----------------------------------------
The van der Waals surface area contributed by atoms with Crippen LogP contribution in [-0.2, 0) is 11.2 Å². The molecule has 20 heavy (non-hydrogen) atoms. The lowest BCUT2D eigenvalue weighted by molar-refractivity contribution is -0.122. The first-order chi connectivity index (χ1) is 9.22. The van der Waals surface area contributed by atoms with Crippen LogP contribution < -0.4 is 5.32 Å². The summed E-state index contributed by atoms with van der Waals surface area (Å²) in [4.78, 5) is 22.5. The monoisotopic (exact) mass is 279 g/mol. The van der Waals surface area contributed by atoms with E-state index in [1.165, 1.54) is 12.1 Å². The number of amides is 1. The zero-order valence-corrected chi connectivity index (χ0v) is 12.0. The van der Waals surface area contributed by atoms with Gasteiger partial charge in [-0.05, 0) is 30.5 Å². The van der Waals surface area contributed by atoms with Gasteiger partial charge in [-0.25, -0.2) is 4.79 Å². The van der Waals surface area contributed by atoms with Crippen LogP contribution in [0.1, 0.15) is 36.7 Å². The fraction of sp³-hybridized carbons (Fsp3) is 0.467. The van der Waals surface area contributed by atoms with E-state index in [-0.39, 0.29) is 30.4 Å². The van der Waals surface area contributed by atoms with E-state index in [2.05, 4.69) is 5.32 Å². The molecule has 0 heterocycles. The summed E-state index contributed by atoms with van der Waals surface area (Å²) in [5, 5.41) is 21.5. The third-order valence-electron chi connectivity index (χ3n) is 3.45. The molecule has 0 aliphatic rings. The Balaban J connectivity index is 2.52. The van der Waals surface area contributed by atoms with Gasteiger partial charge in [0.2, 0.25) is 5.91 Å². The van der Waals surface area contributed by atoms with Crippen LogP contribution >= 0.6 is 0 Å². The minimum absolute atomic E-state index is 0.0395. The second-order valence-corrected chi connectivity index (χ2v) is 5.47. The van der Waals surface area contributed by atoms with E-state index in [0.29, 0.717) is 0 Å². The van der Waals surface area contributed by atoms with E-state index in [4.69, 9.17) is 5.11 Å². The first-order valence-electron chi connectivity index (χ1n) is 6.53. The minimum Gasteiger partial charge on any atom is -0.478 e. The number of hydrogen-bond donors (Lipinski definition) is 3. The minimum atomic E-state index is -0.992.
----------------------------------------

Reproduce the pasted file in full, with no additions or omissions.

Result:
The van der Waals surface area contributed by atoms with Crippen LogP contribution in [-0.2, 0) is 11.2 Å². The molecule has 20 heavy (non-hydrogen) atoms. The lowest BCUT2D eigenvalue weighted by molar-refractivity contribution is -0.122. The first-order chi connectivity index (χ1) is 9.22. The van der Waals surface area contributed by atoms with Crippen LogP contribution < -0.4 is 5.32 Å². The summed E-state index contributed by atoms with van der Waals surface area (Å²) in [4.78, 5) is 22.5. The monoisotopic (exact) mass is 279 g/mol. The van der Waals surface area contributed by atoms with E-state index in [1.165, 1.54) is 12.1 Å². The number of amides is 1. The zero-order valence-corrected chi connectivity index (χ0v) is 12.0. The van der Waals surface area contributed by atoms with Gasteiger partial charge in [-0.05, 0) is 30.5 Å². The van der Waals surface area contributed by atoms with Gasteiger partial charge in [-0.25, -0.2) is 4.79 Å². The van der Waals surface area contributed by atoms with Crippen LogP contribution in [0.1, 0.15) is 36.7 Å². The fraction of sp³-hybridized carbons (Fsp3) is 0.467. The van der Waals surface area contributed by atoms with E-state index in [-0.39, 0.29) is 30.4 Å². The van der Waals surface area contributed by atoms with E-state index in [2.05, 4.69) is 5.32 Å². The molecule has 0 heterocycles. The summed E-state index contributed by atoms with van der Waals surface area (Å²) in [5, 5.41) is 21.5. The third-order valence-electron chi connectivity index (χ3n) is 3.45. The molecule has 0 aliphatic rings. The Balaban J connectivity index is 2.52. The van der Waals surface area contributed by atoms with Gasteiger partial charge in [0.2, 0.25) is 5.91 Å². The van der Waals surface area contributed by atoms with Crippen LogP contribution >= 0.6 is 0 Å². The minimum absolute atomic E-state index is 0.0395. The second-order valence-corrected chi connectivity index (χ2v) is 5.47. The van der Waals surface area contributed by atoms with E-state index in [0.29, 0.717) is 0 Å². The van der Waals surface area contributed by atoms with E-state index in [4.69, 9.17) is 5.11 Å². The first-order valence-electron chi connectivity index (χ1n) is 6.53. The minimum Gasteiger partial charge on any atom is -0.478 e. The number of hydrogen-bond donors (Lipinski definition) is 3. The minimum atomic E-state index is -0.992.